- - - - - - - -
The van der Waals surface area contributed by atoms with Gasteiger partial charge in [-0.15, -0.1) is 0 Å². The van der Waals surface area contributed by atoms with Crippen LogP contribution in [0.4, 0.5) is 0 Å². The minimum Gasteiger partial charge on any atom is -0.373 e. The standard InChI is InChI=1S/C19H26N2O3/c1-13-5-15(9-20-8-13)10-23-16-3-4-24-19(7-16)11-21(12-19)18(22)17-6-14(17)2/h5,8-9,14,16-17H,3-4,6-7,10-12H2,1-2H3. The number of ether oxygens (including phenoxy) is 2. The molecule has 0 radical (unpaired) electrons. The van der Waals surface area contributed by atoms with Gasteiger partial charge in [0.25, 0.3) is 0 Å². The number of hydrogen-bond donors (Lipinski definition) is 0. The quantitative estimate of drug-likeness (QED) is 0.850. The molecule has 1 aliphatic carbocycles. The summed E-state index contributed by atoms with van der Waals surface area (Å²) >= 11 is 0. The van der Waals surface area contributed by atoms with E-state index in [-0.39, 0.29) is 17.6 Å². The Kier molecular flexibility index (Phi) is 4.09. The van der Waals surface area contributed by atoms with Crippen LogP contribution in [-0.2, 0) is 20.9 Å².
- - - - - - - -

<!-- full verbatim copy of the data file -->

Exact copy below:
The van der Waals surface area contributed by atoms with Gasteiger partial charge in [-0.15, -0.1) is 0 Å². The van der Waals surface area contributed by atoms with Crippen LogP contribution in [0.4, 0.5) is 0 Å². The minimum Gasteiger partial charge on any atom is -0.373 e. The standard InChI is InChI=1S/C19H26N2O3/c1-13-5-15(9-20-8-13)10-23-16-3-4-24-19(7-16)11-21(12-19)18(22)17-6-14(17)2/h5,8-9,14,16-17H,3-4,6-7,10-12H2,1-2H3. The number of ether oxygens (including phenoxy) is 2. The molecule has 0 radical (unpaired) electrons. The van der Waals surface area contributed by atoms with Gasteiger partial charge in [0.25, 0.3) is 0 Å². The number of hydrogen-bond donors (Lipinski definition) is 0. The quantitative estimate of drug-likeness (QED) is 0.850. The molecule has 1 aliphatic carbocycles. The summed E-state index contributed by atoms with van der Waals surface area (Å²) >= 11 is 0. The van der Waals surface area contributed by atoms with E-state index in [-0.39, 0.29) is 17.6 Å². The Kier molecular flexibility index (Phi) is 4.09. The van der Waals surface area contributed by atoms with Crippen LogP contribution in [-0.2, 0) is 20.9 Å².